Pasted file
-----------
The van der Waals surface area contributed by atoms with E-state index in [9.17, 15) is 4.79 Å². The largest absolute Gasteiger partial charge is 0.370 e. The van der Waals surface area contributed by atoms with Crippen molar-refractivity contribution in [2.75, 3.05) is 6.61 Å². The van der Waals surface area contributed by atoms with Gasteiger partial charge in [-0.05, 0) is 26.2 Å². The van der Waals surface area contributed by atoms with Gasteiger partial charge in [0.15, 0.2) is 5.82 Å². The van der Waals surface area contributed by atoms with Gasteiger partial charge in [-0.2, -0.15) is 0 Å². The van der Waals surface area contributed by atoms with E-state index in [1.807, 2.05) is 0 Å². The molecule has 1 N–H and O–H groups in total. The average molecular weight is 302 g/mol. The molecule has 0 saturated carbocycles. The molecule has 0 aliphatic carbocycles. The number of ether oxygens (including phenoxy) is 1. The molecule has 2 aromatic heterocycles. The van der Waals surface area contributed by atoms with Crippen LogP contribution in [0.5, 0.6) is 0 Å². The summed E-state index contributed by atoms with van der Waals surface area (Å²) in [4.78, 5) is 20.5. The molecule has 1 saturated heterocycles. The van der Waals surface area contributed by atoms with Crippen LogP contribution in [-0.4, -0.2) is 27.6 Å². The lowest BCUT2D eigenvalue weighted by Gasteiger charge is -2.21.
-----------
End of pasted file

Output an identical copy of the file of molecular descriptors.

The van der Waals surface area contributed by atoms with E-state index in [9.17, 15) is 4.79 Å². The largest absolute Gasteiger partial charge is 0.370 e. The van der Waals surface area contributed by atoms with Crippen molar-refractivity contribution in [2.75, 3.05) is 6.61 Å². The van der Waals surface area contributed by atoms with Gasteiger partial charge in [-0.05, 0) is 26.2 Å². The van der Waals surface area contributed by atoms with Gasteiger partial charge in [0.15, 0.2) is 5.82 Å². The van der Waals surface area contributed by atoms with Gasteiger partial charge in [-0.2, -0.15) is 0 Å². The van der Waals surface area contributed by atoms with E-state index in [1.807, 2.05) is 0 Å². The molecule has 1 N–H and O–H groups in total. The average molecular weight is 302 g/mol. The molecule has 0 saturated carbocycles. The molecule has 0 aliphatic carbocycles. The number of ether oxygens (including phenoxy) is 1. The molecule has 2 aromatic heterocycles. The van der Waals surface area contributed by atoms with Crippen LogP contribution in [0.5, 0.6) is 0 Å². The summed E-state index contributed by atoms with van der Waals surface area (Å²) in [4.78, 5) is 20.5. The molecule has 1 saturated heterocycles. The van der Waals surface area contributed by atoms with Crippen LogP contribution in [-0.4, -0.2) is 27.6 Å². The lowest BCUT2D eigenvalue weighted by Gasteiger charge is -2.21.